Family of Irish man who died on Everest seek recognition for others’ achievements
Expedition company says family of Kevin Hynes (56) consulted over Facebook posts celebrating colleagues’ feats
Kevin Hynes, originally from Co Galway
The family of an Irish man who died on the world’s highest mountain has said it does not want his death to diminish the success of his other expedition colleagues.
Kevin Hynes (56), a father of two originally from the village of Newbridge, Co Galway, died on Friday as he was descending from the 8,848m-high Mount Everest.
The experienced climber, who has lived in the United Kingdom for some 30 years, was part of a group from UK-based climbing company 360 Expeditions that was attempting to scale the Everest summit from the North Col (Tibetan side).
In a Facebook statement, 360 Expeditions said Mr Hynes’s family – his wife Bernadette and two children Erin and James – had asked it to highlight how they felt it is important that others in the expedition had fulfilled lifetime dreams to scale the summit.
“While our Everest team make their way from BC (Base Camp) to Kathmandu (Capital of Nepal) we are still taking stock of the tragic event. We have been assured by his amazingly supportive family that Kevin would not want his passing to diminish the success of others’ life-time achievements.
“The following posts are there to celebrate life and the experiences of our team, not only on Everest North (Tibet) where four reached the summit with a fifth member reaching the summit ridge, (all of which are incredible commendable achievements) but our teams around the globe,” the statement said.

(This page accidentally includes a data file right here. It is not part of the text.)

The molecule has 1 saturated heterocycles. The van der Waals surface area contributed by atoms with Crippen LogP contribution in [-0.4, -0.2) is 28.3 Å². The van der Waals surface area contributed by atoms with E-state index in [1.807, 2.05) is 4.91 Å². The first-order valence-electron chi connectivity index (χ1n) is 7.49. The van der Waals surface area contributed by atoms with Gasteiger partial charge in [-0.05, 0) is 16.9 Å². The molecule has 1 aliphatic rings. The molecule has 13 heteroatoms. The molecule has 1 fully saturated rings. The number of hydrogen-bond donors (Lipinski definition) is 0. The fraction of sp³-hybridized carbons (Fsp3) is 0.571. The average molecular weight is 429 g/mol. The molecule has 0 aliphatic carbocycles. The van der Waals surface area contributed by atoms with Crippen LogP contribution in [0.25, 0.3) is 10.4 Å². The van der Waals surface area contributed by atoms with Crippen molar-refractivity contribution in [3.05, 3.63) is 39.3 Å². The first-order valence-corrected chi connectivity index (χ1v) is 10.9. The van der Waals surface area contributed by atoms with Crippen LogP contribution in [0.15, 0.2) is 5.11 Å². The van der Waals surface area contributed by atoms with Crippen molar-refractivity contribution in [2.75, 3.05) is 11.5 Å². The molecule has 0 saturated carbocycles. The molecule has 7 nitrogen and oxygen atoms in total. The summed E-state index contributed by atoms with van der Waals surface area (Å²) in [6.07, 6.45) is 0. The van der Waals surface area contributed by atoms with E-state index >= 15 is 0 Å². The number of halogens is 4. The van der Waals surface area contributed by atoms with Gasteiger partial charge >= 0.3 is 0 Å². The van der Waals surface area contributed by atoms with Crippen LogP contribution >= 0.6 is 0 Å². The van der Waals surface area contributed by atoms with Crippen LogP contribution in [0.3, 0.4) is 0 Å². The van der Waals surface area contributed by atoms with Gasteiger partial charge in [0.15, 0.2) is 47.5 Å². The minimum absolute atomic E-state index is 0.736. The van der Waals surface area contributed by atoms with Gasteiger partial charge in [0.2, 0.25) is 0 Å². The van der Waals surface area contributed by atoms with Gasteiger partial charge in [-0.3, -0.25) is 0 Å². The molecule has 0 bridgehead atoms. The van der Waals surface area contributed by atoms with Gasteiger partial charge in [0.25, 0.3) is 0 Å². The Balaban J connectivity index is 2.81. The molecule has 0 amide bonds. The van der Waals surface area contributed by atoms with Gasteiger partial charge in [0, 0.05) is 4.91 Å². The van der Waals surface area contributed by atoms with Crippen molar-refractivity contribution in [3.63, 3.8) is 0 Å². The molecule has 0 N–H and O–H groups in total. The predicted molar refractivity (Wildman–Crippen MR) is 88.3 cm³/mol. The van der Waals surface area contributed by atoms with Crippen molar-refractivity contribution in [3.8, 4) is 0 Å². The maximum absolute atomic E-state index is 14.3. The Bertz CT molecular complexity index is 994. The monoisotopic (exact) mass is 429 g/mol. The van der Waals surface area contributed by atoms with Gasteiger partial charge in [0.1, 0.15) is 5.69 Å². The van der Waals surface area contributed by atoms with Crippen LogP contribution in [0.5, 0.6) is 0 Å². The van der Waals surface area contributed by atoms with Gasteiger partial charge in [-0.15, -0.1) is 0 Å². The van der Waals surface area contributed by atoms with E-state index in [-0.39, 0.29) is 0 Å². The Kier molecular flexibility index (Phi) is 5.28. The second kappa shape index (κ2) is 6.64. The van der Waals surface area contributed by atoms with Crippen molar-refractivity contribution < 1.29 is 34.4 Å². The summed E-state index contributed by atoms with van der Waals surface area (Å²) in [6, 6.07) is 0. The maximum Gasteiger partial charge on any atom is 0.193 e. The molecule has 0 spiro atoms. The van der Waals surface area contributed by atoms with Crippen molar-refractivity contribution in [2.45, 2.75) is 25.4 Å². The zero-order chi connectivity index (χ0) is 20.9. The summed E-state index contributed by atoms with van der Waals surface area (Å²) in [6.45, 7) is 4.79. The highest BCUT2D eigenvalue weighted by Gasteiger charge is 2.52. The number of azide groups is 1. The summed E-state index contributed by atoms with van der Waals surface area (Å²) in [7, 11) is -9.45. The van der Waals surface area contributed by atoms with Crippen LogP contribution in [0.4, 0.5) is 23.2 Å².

“Please do not misunderstand posts that will start to appear on our page. Under no circumstances do they dilute our sadness or duty of care for the family or how we are all feeling behind closed doors.
“This post, as with our previous post, has respectfully been reviewed by Kevin’s family and will be pinned to the top so reassure you before you see happier posts,” the statement added.
“Kevin was one of the strongest and most experienced climbers on our team and had previously summited Everest South and Lhotse.”
Mr Hynes died in his tent at the North Col at 7,000m early on Friday. It is understood altitude sickness, related to low levels of oxygen combined with extreme heights, is linked to his death. Expedition colleagues and sherpas descended by 1,500m to base camp (at 5,500m) with Mr Hynes’s body.
His body has been helicoptered back to the Nepalese Capital of Kathmandu before being repatriated.
Mr Hynes had reached Camp III at 8,300m, but while other climbers were heading higher, he started his descent. He was accompanied by experienced guide Dawa Sangee, who has summited Everest South twice, Everest North and Makalu twice.
His death comes a week after Séamus (Shay) Lawless, from Bray, Co Wicklow, went missing after falling up to 500m from the balcony area of Everest in temperatures of -27C.
Ten people have died in little more than two weeks after poor weather cut the climbing window, leaving mountaineers waiting in long queues to the summit, risking exhaustion and running out of oxygen.
Nepal issued a record 381 Everest permits this season over a six-week period (mid April to May 31ar).
At least 140 others were granted permits to climb from the northern flank in Tibet.
A survivor of the Everest traffic jam who is in hospital recovering from frostbite said climbers without basic skills should be barred from the mountain.
“Several hundred of the summiteers are not properly trained, take poor decisions and put their own life at risk and also [the lives of] the Sherpa guides,” Ameesha Chauhan told the Himalayan Times.
Ms Chauhan (29), from India, had to wait 20 minutes to come down from the peak, but others were held up for hours.
“I saw some climbers without basic skills fully relying on their Sherpa guides. The government should fix the qualification criteria. Only trained climbers should be granted the permit to climb Everest.”
The death toll on Everest of 11 over the past month is the highest since 2014 and 2015 when huge earthquakes triggered devastating avalanches.
As the Spring climbing season draws to a close this week, 4,000kg of rubbish collected from Everest has been brought to Kathmandu under the Nepalese Clean Mountain campaign. According to the Nepali army, 3,000kg of rubbish are still on the mountain.